Cookies Policy

This site uses cookies. By continuing to browse the site you are agreeing to our use of cookies.

I accept this policy

Find out more here

Choice of Individual Flowers By Bumble Bees: Interaction of Morphology, Time and Energy

No metrics data to plot.
The attempt to load metrics for this article has failed.
The attempt to plot a graph for these metrics has failed.
The full text of this article is not currently available.

Brill’s MyBook program is exclusively available on BrillOnline Books and Journals. Students and scholars affiliated with an institution that has purchased a Brill E-Book on the BrillOnline platform automatically have access to the MyBook option for the title(s) acquired by the Library. Brill MyBook is a print-on-demand paperback copy which is sold at a favorably uniform low price.

Access this article

+ Tax (if applicable)
Add to Favorites
You must be logged in to use this functionality

image of Behaviour

The purpose of this study was to describe the energetic mechanism underlying the choice of individual flowers of a single plant species by bumble bees. Conditions associated with selective behaviour were detected by following freely foraging bees and collecting flowers that they visited. Two types of selectivity were observed in four of thirteen groups of ten to fifteen bees: a preference for larger than average flowers when all flowers of a particular species were shallower than the lengths of the bees' glossae (= tongues); or a positive correlation between glossa length and the depth of flowers visited when glossa length approximately equalled flower depth. To explain these results an energetic model was developed based jointly on the dependence of a bee's probing time on glossa length and flower depth, and a positive correlation between flower depth and nectar production. This model was tested by an experiment with different-sized artificial flowers which contained volumes of sugar solution in direct relation to flower size. Because all flowers were shallower than the glossa lengths of the tested bees, a preference for the largest flowers was expected. Over a series of trials three of four bees fed in the expected pattern. Selective behaviour was reflected in very different patterns of size-related flower visitation, which depended on the particular characteristics of both bees and flowers.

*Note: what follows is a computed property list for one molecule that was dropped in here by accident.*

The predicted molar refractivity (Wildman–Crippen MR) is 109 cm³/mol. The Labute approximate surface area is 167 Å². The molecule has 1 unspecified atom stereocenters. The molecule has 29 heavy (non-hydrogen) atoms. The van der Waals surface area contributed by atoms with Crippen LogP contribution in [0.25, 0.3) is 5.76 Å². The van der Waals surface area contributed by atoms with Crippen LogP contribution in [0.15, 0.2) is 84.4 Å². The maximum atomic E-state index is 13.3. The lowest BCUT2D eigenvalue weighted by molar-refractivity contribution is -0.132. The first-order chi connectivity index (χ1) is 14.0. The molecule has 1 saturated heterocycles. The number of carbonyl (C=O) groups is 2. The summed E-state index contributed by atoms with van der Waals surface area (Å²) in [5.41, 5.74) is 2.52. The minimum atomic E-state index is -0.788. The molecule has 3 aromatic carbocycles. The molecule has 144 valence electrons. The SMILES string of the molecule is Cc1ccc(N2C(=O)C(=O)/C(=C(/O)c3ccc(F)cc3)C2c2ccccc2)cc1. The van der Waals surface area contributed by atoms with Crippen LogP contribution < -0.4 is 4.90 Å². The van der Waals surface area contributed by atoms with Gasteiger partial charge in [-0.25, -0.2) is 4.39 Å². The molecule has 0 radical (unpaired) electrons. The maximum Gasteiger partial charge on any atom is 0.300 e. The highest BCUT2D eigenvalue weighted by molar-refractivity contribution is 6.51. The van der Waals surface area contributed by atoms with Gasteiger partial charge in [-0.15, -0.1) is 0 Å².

Affiliations: 1: Department of Zoology, University of Toronto, Toronto, Ontario, Canada


Full text loading...


Data & Media loading...

Article metrics loading...



Can't access your account?
  • Tools

  • Add to Favorites
  • Printable version
  • Email this page
  • Subscribe to ToC alert
  • Get permissions
  • Recommend to your library

    You must fill out fields marked with: *

    Librarian details
    Your details
    Why are you recommending this title?
    Select reason:
    Behaviour — Recommend this title to your library
  • Export citations
  • Key

  • Full access
  • Open Access
  • Partial/No accessInformation